Every morning the hugs and kisses are hurried as breakfast is made and lunch boxes are packed. And in those rushed minutes are a hundred dos and don’ts for O and N to keep in mind through the day. A few demands are made too, and I respond automatically. “Yes, I will try to come home early. Yes, I will try to pick up a snack. Yes, I will talk to you when you call me. Yes, I will watch an episode of Masterchef with you. Yes, I will read to you. Yes, I will…” I know even as I make those promises that I won’t keep them all. But, “yes, yes, yes… unless I can’t, and then you can’t throw a tantrum, ok?”
I don’t travel as much as I used to, but my work hours keep increasing. My daughters are 12 and 5 years old. I have a full-time job that requires after-hours networking quite frequently. R’s work is from late afternoons to late nights.
So there is no way we can do all that parents should, but between us we try hard to be the best parents we can be. However, we need help, and I seek it from various people. Some of them do so as friends, some as hired help. Which is why I was chuckling to myself as I listened to Indra Nooyi, in the video below.
I so identify with her anecdote. That bit especially of kids calling at work. My daughters call me every day at about 3 pm, wherever I might be. Nilah would ask if she can watch 1 episode of My Little Pony (or the animation du jour), and Oviya if she can use the internet, and the same exchange ensues: have you had your lunch? have you done your homework. I have no secretary, so I would excuse myself if in a meeting to answer that important call.
Because, when you spend no more than 2-3 waking hours with your child every weekday, these calls are what keeps you relevant in their life.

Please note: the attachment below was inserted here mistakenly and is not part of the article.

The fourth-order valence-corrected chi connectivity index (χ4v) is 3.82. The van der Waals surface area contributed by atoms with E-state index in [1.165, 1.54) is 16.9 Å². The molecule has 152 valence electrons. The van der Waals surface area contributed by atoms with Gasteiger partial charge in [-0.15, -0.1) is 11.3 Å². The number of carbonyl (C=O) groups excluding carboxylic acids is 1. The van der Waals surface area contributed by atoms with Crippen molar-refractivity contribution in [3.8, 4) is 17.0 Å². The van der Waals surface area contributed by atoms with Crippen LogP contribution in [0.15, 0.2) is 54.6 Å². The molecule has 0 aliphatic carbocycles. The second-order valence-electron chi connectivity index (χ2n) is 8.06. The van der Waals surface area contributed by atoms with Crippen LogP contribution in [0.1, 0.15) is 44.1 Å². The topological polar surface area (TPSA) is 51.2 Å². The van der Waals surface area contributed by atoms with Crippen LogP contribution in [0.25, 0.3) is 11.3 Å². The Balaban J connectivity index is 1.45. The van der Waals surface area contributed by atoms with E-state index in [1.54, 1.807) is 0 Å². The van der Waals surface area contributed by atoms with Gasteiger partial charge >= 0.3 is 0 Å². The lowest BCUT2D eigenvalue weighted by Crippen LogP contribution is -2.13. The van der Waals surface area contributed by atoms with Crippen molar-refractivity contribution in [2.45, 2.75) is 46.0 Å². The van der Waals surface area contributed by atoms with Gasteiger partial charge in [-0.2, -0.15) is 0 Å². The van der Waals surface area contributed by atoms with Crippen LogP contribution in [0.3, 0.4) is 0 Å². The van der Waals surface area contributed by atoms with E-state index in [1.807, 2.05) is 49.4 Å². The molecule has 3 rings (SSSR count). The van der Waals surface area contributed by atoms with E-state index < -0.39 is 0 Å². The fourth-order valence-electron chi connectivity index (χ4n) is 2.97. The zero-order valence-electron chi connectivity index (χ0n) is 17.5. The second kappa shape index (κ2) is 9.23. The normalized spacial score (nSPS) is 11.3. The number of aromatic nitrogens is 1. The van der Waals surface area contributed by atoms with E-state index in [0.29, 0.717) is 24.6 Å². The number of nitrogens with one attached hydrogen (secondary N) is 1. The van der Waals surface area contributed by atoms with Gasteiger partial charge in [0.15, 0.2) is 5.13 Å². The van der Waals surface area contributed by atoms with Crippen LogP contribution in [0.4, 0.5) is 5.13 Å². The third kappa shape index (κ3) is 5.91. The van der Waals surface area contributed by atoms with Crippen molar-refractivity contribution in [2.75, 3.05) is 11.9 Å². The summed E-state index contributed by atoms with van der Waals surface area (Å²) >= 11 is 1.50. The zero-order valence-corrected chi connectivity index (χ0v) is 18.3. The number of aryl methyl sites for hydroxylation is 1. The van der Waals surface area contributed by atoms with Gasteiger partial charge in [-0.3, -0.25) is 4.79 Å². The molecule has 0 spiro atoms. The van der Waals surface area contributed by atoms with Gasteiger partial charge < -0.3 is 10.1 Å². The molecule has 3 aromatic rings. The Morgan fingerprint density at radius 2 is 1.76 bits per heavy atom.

But for other things, I co-opt people. Friends, nanny, sometimes even the older one to help with the younger one. The nights when I am so in need of alone-time, I would request O to read to N. Or I would order in food so that my maid can skip cooking and spend time playing with N. When I am travelling, I co-opt my sisters or niece to skype and entertain the children.
As working parents, we are never going to be there for our kids all the time, and there’s no getting around that guilt. I don’t sit through the swimming training, because the time between drop-offs and pick-ups are when the grocery shopping or pedicure gets done; I miss a performance because it makes more sense to seek a few hours out from work when they are ill and need TLC, than when they are belting out a song on stage. It’s a tough choice, and as the years go by, one less fraught with guilt.
Last week I was chatting with a friend, a young unmarried man. We were discussing the right age to marry and have children. My wise view was that women marry and have children early, so that when they are at the peak of their career, they are not held back by the needs of very young children. We had a few laughs, and it was more an idea than a serious conviction. But see what Nooyi says here:
My observation, David, is that the biological clock and the career clock are in total conflict with each other. Total, complete conflict. When you have to have kids you have to build your career. Just as you’re rising to middle management your kids need you because they’re teenagers, they need you for the teenage years.
So that annoying question: Can women have it all? No. No one really does… men nor women. But what you do have can become your all.